Imagine two jobs reports today: In one, we add 200,000 jobs, and unemployment falls to 8.2 percent. In another, we add 200,000 jobs and unemployment rises to 8.4 percent. The first jobs report will probably result in better headlines for the Obama administration. But it's the second jobs report that's more indicative of real recovery.
Here’s the issue: Before the recession, the economy needed to produce 120,000 jobs a month just to keep up with new entrants into the labor market. Lately, that number has been closer to 90,000. Part of this is that immigration has fallen and many immigrants are leaving. Part of it is that some workers are leaving the labor force — either they can’t find a job and have given up, or they have decided to stay home with the kids or focus on other pursuits rather than take the sort of jobs they can get right now.
The differences can be big. If we’re adding 200,000 jobs a month, it will take almost 14 years to recover if we’re adding 125,000 workers a month, and about eight years if we're adding 90,000 workers a month. See here for a table comparing different rates of job growth with different rates of labor-force growth.
Perversely, this is a case where a longer recovery could mean a better recovery. If we continue growing at 90,000 jobs a month, it likely means that many of the long-term unemployed never made it back into the labor force, and that the economy is producing less than it otherwise could. It means, in other words, that the recovery is proving unable to reverse some of the deepest wounds inflicted by the recession. If we get catch-up growth in the labor market, that may push back the return of full employment, and it may even temporarily increase the unemployment rate, but it will mean we’re seeing a fuller recovery.
1) JOBS DAY! Economists are forecasting a gain of over 200,000 jobs. "Employers probably took on more than 200,000 workers in February for a third straight month, indicating an improving labor market will support the U.S. expansion, economists said before a report today. Payrolls increased by 210,000 after rising 243,000 in January, according to the median projection of 94 economists surveyed by Bloomberg News. Such a gain would cap the strongest six-month hiring stretch since 2006. The jobless rate probably held at an almost three-year low of 8.3 percent...The Labor Department’s report is due at 8:30 a.m. in Washington. Payroll estimates in the Bloomberg survey ranged from increases of 125,000 to 275,000. The January gain was the biggest since last April, when employers took on 251,000 more workers. The projected increase in February payrolls marks the best six-month stretch of job growth since the period ended June 2006, more than a year before the recession began." Alex Kowalski in Bloomberg.
Keep an eye on workers returning to the labor force. "How big should the American labor force be? It seems like an arcane academic question. But it is at the heart of whether the unemployment rate will fall in the February jobs report to be released Friday morning and, more important, whether it will keep on dropping throughout the year. Here is the issue: During the recession and the sluggish start to the recovery, companies laid off workers and froze hiring, driving the unemployment rate up. Hundreds of thousands of workers chose not to enter the job market or, discouraged, abandoned it...Thus, the labor force participation rate - the percentage of Americans working or looking to work - has declined to its lowest level since the 1980s. The strengthening recovery has reignited a long-running debate about how many of those workers will come back - making the participation rate and the overall number of people in the labor force interesting numbers to keep an eye on in the next few jobs reports." Annie Lowrey in New York Times.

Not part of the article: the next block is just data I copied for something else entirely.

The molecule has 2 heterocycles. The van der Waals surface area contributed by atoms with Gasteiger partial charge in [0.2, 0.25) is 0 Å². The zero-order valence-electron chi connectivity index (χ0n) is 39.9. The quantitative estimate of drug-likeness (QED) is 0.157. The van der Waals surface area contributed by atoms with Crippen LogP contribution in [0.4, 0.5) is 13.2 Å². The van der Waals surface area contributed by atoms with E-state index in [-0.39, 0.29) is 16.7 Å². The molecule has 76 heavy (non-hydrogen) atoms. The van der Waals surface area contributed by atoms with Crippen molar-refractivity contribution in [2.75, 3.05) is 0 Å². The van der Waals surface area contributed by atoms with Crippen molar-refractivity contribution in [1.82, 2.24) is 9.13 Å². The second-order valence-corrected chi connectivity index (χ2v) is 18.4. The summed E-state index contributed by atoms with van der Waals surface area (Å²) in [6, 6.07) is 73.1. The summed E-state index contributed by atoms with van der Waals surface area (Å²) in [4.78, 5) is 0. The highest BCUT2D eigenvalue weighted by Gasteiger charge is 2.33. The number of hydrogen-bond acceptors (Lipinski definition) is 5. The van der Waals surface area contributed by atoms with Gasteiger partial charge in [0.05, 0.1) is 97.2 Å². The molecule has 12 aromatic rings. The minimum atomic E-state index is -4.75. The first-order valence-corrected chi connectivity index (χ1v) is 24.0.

@jbarro: Am I the only policy nerd who actually plans to be asleep when the jobs report comes out?
2) Greece wrapped up its debt swap, and everyone feels fine. "Just over 80% of Greece's private-sector creditors agreed to turn in their bonds for new ones with less than half the face value, touching off a massive debt swap that marks a seminal moment in Europe's long-frustrated efforts to rescue its most financially vulnerable nation. The Greek government announced the results of its proposed restructuring early Friday morning. It said 83% of bondholders had submitted to the deal. The government said it would invoke so-called collective-action clauses that will impose the exchange on the vast bulk of reluctant creditors, bringing participation up to 96%. The announcement that the restructuring will go ahead precipitates the largest-ever sovereign-debt default and the first for a Western European country in half a century." Charles Forelle, Stelios Bouras, Alkman Granitsas, and Costas Paris in The Wall Street Journal.
@TonyFratto: Greece is proving to be really, really good at getting people to give up old worthless paper for new worthless paper.
3) Republicans are trying to avoid an election year showdown over the budget. "For months, congressional Republicans have hammered Senate Democrats for failing to pass a budget. Now, with their majority position on the line in the November elections, GOP House members are having budget troubles of their own. Conservatives are pressing House Speaker John A. Boehner (Ohio) and other GOP leaders to slash 2013 agency budgets below levels set during last year’s debt-limit showdown, arguing that the deal did too little to curb spending. While that move might impress tea party voters, it would put them at odds with Democrats and even Republicans in the Senate, who are eager to get through the summer and fall without another nasty spending fight that could shut down the government five weeks before voters head to the polls. Congressional approval ratings plummeted after last year’s budget drama, and many House Republicans also aren’t keen to repeat the experience." Lori Montgomery in The Washington Post.